“Library of Babel” detail

“Library of Babel” detail

“Canto IV” 70 x 70 inches

“Eden” 14 x 11 inches

“Peregrinations” 68 x 93 inches

“Samsara” 12 x 18 inches

“Stella Aurora” 11 x 14 inches

 

 



Art

Cinematic Journeys Illustrated in Hand Painted Maps by Andrew DeGraff

July 27, 2019

Andrew LaSane

The Wizard of Oz

Maine-based artist, illustrator, and pop culture cartographer Andrew DeGraff creates detailed maps that outline the movements of major characters in iconic movies. Made by hand using gouache and ink on paper, each of DeGraff’s maps are meticulously planned and can take up to 1,000 hours to complete.

DeGraff has been working as an illustrator for 15 years. He began his “Cinemaps” series in 2011 and has since published a book that includes art inspired by Back to the FutureKing KongThe Shining, Pulp Fiction, and other classic movies. Speaking to Colossal about his process, DeGraff said that it doesn’t matter if the film is a favorite that he has seen several times, or if it is one that he is less familiar with—the approach is the same. While carefully watching the movie a few more times, he deconstructs each scene and character journey (which are color-coded in the maps) to create a flowchart. “Then I start building my reference file from film stills, behind the scenes shots of the sets, location shots, Google Earth—even LEGO recreations if [they’re] helpful,” he explains. He then creates a blocking sketch before going in with pencils and paint.

“The smallest ones are 50–80 hours, and the largest go up to 600–1,000 hrs,” DeGraff said. “It’s often tedious but meditative work and I’ve come to love it. And I get to listen to a lot of audiobooks and music while I work since I don’t have to fully concentrate while I spend a day painting 800 trees or something.” To see more of DeGraff’s attention to detail in painted trees and movie landmarks, follow him on Instagram.

Guardians of the Galaxy

Monty Python and the Holy Grail (with key)

The Shining

The Lord of the Rings

Fargo

Indiana Jones and the Temple of Doom

The Silence of the Lambs

Mad Max: Fury Road

Mad Max: Fury Road (detail)

Labyrinth

 

 



Craft Illustration

Highways and Rivers Form Capillaries on Anatomical Paper Organs by Katrin Rodegast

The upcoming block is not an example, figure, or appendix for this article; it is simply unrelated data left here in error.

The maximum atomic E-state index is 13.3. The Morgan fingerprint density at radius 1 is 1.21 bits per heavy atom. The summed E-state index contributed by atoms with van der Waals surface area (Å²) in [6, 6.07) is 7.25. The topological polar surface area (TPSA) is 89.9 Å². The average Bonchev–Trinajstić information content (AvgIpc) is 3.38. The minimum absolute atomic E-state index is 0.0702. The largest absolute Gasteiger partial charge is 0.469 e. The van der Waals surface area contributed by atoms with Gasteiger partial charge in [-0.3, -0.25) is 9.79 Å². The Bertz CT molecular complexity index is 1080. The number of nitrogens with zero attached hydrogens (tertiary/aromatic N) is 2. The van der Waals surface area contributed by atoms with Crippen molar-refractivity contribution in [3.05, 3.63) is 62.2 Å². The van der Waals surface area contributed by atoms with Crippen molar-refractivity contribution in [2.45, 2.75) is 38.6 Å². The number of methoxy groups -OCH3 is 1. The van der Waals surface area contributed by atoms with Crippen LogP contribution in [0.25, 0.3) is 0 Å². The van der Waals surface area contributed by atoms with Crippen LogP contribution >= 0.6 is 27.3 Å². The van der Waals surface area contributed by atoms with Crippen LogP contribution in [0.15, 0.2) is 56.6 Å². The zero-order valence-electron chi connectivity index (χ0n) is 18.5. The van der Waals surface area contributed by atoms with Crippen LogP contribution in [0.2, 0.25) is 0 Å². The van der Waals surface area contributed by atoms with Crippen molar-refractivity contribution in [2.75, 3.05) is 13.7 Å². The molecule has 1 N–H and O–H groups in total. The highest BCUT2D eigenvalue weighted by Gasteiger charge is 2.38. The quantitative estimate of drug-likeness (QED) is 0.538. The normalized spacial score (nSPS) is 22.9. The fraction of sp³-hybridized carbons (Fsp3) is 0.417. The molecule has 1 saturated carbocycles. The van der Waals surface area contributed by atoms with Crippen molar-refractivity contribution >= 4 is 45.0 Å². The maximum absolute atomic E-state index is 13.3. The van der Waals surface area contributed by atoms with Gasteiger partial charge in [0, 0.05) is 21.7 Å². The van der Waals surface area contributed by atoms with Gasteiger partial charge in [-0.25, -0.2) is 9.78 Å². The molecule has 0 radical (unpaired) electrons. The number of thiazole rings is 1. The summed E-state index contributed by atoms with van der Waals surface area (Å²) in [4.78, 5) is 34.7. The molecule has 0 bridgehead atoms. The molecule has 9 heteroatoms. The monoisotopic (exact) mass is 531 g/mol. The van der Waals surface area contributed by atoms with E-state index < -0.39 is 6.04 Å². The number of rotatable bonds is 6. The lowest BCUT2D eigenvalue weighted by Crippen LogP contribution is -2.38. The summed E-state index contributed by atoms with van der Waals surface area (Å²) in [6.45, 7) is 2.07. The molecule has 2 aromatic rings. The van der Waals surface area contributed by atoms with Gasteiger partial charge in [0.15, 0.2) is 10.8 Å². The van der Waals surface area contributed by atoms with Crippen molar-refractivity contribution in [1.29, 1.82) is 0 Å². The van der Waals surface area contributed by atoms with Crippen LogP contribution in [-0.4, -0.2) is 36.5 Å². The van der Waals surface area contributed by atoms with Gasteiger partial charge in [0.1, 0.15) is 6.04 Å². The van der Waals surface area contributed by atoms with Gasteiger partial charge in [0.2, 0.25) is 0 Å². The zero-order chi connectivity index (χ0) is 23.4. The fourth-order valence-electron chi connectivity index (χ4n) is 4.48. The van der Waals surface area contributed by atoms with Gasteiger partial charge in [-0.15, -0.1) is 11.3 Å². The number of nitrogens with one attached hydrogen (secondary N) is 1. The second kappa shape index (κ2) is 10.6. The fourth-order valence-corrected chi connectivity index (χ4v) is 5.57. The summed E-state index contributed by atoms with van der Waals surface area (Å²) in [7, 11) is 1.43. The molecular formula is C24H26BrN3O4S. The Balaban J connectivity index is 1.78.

June 14, 2019

Laura Staugaitis

Photographs: Ragnar Schmuck

Illustrator and paper artist Katrin Rodegast fused human anatomy and city maps in her editorial work for Globe, the magazine of ETH Zurich, a Swiss science, technology, engineering and mathematics university. Rodegast rolled, coiled, cut, and scored colorful maps to form a heart, brain, lungs, spine, and knee joint. Curving highways and waterways seem to mimic the intricate network of capillaries that surround our organs, while also highlighting the innovation that arises from different systems and organizations working together.

The anatomical creations were made to showcase “Zurich Heart,” a flagship project involving nearly 20 research groups, which aims to develop a fully implantable artificial heart. Rodegast works with a wide variety of brands with a focus on magazine covers and editorials, often in the realm of health and science. You can see more of the Berlin-based artist’s paper illustrations on Instagram and Behance.

 

 



Design History Illustration

Cross-Sections of Geological Formations and Views of the Cosmos Bring the World to Life in 19th Century Educational Charts

May 23, 2019

Laura Staugaitis

In 1887 Levi Walter Yaggy published the Geographical Portfolio – Comprising Physical, Political, Geological, and Astronomical Geography with his publishing company, Western Publishing House of Chicago. The popular set of maps and charts (an expanded second edition was released six years later) was intended for teachers to use in classroom settings. The two by three-foot sheets used clever composite images to convey the range of topography and animals around the world, resulting in dense caves and steep mountain peaks that could be straight out of a fantasy novel.

In addition to their imaginative designs and eye-catching color palettes, Yaggy made strides in the teaching aid field by incorporating interactive elements. Each set included a 3-dimensional relief map of the United States and latches revealed hidden diagrams on individual charts. Unfortunately, despite his forward-thinking designs, Yaggy did include the era’s all-too-common racist depictions of non-white populations on some of his cultural maps.

You can explore the full range of Yaggy’s Geographical Portfolio via digital scans on David Rumsey’s map website (where they are available as on-demand prints and as high-resolution downloads), and learn more about the charts on National Geographic. (via this isn’t happiness)